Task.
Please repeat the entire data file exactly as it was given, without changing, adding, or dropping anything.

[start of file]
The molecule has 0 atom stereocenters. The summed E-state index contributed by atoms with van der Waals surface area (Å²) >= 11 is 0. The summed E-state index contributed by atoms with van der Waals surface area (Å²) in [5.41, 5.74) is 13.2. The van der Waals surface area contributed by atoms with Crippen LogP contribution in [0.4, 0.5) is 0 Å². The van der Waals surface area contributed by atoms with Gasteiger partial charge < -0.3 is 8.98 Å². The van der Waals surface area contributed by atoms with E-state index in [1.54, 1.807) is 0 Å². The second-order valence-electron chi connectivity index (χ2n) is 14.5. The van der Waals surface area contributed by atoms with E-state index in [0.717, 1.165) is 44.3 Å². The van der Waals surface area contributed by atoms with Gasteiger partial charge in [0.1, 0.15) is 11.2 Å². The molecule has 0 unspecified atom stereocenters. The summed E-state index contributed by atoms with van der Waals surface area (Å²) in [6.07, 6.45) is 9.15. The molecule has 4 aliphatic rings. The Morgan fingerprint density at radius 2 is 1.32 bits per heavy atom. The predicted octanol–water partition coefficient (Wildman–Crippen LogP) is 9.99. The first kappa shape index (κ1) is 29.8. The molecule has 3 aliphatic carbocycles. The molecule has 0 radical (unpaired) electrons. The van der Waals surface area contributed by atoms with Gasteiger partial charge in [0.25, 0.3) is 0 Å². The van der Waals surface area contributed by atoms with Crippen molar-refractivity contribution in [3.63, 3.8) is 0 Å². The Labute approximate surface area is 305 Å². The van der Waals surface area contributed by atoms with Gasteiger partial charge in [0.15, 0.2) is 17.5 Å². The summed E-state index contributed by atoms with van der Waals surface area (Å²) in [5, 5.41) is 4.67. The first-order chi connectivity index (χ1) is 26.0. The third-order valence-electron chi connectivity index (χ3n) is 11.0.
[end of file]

The molecule has 0 atom stereocenters. The summed E-state index contributed by atoms with van der Waals surface area (Å²) >= 11 is 0. The summed E-state index contributed by atoms with van der Waals surface area (Å²) in [5.41, 5.74) is 13.2. The van der Waals surface area contributed by atoms with Crippen LogP contribution in [0.4, 0.5) is 0 Å². The van der Waals surface area contributed by atoms with Gasteiger partial charge < -0.3 is 8.98 Å². The van der Waals surface area contributed by atoms with E-state index in [1.54, 1.807) is 0 Å². The second-order valence-electron chi connectivity index (χ2n) is 14.5. The van der Waals surface area contributed by atoms with E-state index in [0.717, 1.165) is 44.3 Å². The van der Waals surface area contributed by atoms with Gasteiger partial charge in [0.1, 0.15) is 11.2 Å². The molecule has 0 unspecified atom stereocenters. The summed E-state index contributed by atoms with van der Waals surface area (Å²) in [6.07, 6.45) is 9.15. The molecule has 4 aliphatic rings. The Morgan fingerprint density at radius 2 is 1.32 bits per heavy atom. The predicted octanol–water partition coefficient (Wildman–Crippen LogP) is 9.99. The first kappa shape index (κ1) is 29.8. The molecule has 3 aliphatic carbocycles. The molecule has 0 radical (unpaired) electrons. The van der Waals surface area contributed by atoms with Gasteiger partial charge in [0.25, 0.3) is 0 Å². The van der Waals surface area contributed by atoms with Crippen molar-refractivity contribution in [3.63, 3.8) is 0 Å². The Labute approximate surface area is 305 Å². The van der Waals surface area contributed by atoms with Gasteiger partial charge in [0.15, 0.2) is 17.5 Å². The summed E-state index contributed by atoms with van der Waals surface area (Å²) in [5, 5.41) is 4.67. The first-order chi connectivity index (χ1) is 26.0. The third-order valence-electron chi connectivity index (χ3n) is 11.0.